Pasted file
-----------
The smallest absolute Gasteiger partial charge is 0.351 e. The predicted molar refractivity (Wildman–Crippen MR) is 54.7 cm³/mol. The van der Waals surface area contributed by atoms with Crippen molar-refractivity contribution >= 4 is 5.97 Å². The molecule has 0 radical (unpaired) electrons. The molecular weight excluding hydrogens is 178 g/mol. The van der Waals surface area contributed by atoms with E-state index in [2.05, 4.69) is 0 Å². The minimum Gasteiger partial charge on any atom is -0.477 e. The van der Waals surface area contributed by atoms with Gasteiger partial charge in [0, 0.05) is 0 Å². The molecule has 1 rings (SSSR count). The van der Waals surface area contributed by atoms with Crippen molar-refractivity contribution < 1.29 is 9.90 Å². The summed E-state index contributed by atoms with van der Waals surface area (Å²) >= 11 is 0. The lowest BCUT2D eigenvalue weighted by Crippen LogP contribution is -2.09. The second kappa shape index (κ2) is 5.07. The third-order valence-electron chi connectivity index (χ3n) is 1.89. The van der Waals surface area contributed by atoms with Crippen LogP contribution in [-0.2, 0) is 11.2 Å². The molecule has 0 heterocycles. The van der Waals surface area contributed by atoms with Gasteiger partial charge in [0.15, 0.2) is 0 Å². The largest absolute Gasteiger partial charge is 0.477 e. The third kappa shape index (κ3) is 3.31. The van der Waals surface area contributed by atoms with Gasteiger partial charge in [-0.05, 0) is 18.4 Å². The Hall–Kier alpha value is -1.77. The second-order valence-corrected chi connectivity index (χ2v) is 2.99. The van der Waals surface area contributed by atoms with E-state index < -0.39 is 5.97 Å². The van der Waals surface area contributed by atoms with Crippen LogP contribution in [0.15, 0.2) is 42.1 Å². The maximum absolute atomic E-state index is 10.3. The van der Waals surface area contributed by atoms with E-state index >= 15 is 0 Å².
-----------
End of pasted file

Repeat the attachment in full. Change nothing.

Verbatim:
The smallest absolute Gasteiger partial charge is 0.351 e. The predicted molar refractivity (Wildman–Crippen MR) is 54.7 cm³/mol. The van der Waals surface area contributed by atoms with Crippen molar-refractivity contribution >= 4 is 5.97 Å². The molecule has 0 radical (unpaired) electrons. The molecular weight excluding hydrogens is 178 g/mol. The van der Waals surface area contributed by atoms with E-state index in [2.05, 4.69) is 0 Å². The minimum Gasteiger partial charge on any atom is -0.477 e. The van der Waals surface area contributed by atoms with Gasteiger partial charge in [0, 0.05) is 0 Å². The molecule has 1 rings (SSSR count). The van der Waals surface area contributed by atoms with Crippen molar-refractivity contribution < 1.29 is 9.90 Å². The summed E-state index contributed by atoms with van der Waals surface area (Å²) >= 11 is 0. The lowest BCUT2D eigenvalue weighted by Crippen LogP contribution is -2.09. The second kappa shape index (κ2) is 5.07. The third-order valence-electron chi connectivity index (χ3n) is 1.89. The van der Waals surface area contributed by atoms with Crippen LogP contribution in [-0.2, 0) is 11.2 Å². The molecule has 0 heterocycles. The van der Waals surface area contributed by atoms with Gasteiger partial charge in [0.15, 0.2) is 0 Å². The largest absolute Gasteiger partial charge is 0.477 e. The third kappa shape index (κ3) is 3.31. The van der Waals surface area contributed by atoms with Gasteiger partial charge in [-0.05, 0) is 18.4 Å². The Hall–Kier alpha value is -1.77. The second-order valence-corrected chi connectivity index (χ2v) is 2.99. The van der Waals surface area contributed by atoms with E-state index < -0.39 is 5.97 Å². The van der Waals surface area contributed by atoms with Crippen LogP contribution in [0.15, 0.2) is 42.1 Å². The maximum absolute atomic E-state index is 10.3. The van der Waals surface area contributed by atoms with E-state index >= 15 is 0 Å².